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Julia tries to overcome her extreme fear of snakes: Can she do it?

Sunrise's Julia Moffitt doesn't know why she's afraid of snakes but knows she doesn't want one anywhere near her.

Day #1

If you know me, or watch Sunrise on a regular basis, you might have picked up a time or two about my fear of snakes.

I'd like to tell you that it's something I picked up as a child on a wild African safari after being chased by a venomous snake, but I hate to disappoint: I have no idea why I am afraid of snakes.

I do recall growing up, always hearing stories about my dad being afraid of them. One mental health expert I talked to for this story said, sometimes that is enough. Being a child, and finding out a grown man, whom you look to as strong, supportive and courageous, afraid of a little animal?

I decided it was time to try and get over it. Well, my producers thought it was time for me to get over it, and thought it would make an interesting story for our viewers along the way.

Sunrise Team: What's Your Biggest Fear?


The Indianapolis Zoo even knew about my fear of snakes and reached out to my producers to see if I wanted to try and overcome it. The new president of the Indianapolis Zoo, Dr. Rob Schumaker, who loves all animals but seems to have a soft spot for the often miss-understood reptile, is on a mission to change the public's perception of the snake.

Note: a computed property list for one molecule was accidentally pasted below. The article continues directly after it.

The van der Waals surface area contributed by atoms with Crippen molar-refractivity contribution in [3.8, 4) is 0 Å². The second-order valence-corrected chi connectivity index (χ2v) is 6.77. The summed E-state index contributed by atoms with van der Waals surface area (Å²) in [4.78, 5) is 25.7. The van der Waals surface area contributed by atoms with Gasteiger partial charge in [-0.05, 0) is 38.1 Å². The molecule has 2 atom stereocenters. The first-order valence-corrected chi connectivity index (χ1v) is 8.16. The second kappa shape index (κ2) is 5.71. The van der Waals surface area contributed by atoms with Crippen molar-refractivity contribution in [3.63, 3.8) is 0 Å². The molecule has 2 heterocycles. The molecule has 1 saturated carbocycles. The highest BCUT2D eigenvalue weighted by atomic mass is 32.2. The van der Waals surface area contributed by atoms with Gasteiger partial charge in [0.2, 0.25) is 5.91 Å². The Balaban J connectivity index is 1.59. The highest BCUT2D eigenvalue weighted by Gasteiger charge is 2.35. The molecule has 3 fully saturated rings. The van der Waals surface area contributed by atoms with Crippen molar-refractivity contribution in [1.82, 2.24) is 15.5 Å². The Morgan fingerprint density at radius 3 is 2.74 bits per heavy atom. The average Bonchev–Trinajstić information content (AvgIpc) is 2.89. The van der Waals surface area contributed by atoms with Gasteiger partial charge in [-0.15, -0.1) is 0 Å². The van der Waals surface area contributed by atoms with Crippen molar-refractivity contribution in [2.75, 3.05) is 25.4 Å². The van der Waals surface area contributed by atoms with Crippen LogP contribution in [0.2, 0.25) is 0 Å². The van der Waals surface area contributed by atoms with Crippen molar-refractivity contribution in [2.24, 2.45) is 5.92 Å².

Julia chats with Indianapolis Zoo President Dr. Rob Schumaker to talk through her fear of snakes. (Photo: WTHR / Bill Reilly)

Dr. Rob, as everyone calls him, still has a Ball python that he got as a teenager that is now 40 years old. He tells me his family has a few pet snakes at their home, and his son and daughter both love the animals.

He's a biologist, not a counselor, but he has helped several people overcome their fear of snakes. He starts by talking to the person about snakes -- no real snakes involved -- trying to clear up any misunderstandings they may have about the legless reptile, and then slowly introduces pictures of snakes, and eventually introducing a real snake if the person feels that is the right step.

After several attempts by my producer, I finally agree to the challenge, but explain I will simply try, but there are no promises it will work.

My first meeting with Dr. Rob was great. He is simply an awesome person who I was grateful to just be spending time with. He's calm, super smart, and not pushy at all about my ability to overcome my fear of snakes. He first made it very clear that there were no snakes in our setting and that he would never introduce one to our meetings unless I gave the go-ahead.

He first wanted to know what my perception of snakes is:

Me: slimy, cold, willing to chase me down to try and bite me. Laying in wait in my yard to bite me.

I know. Super irrational on my part. But that is seriously how I feel about them.

Well, here is the reality of the snake: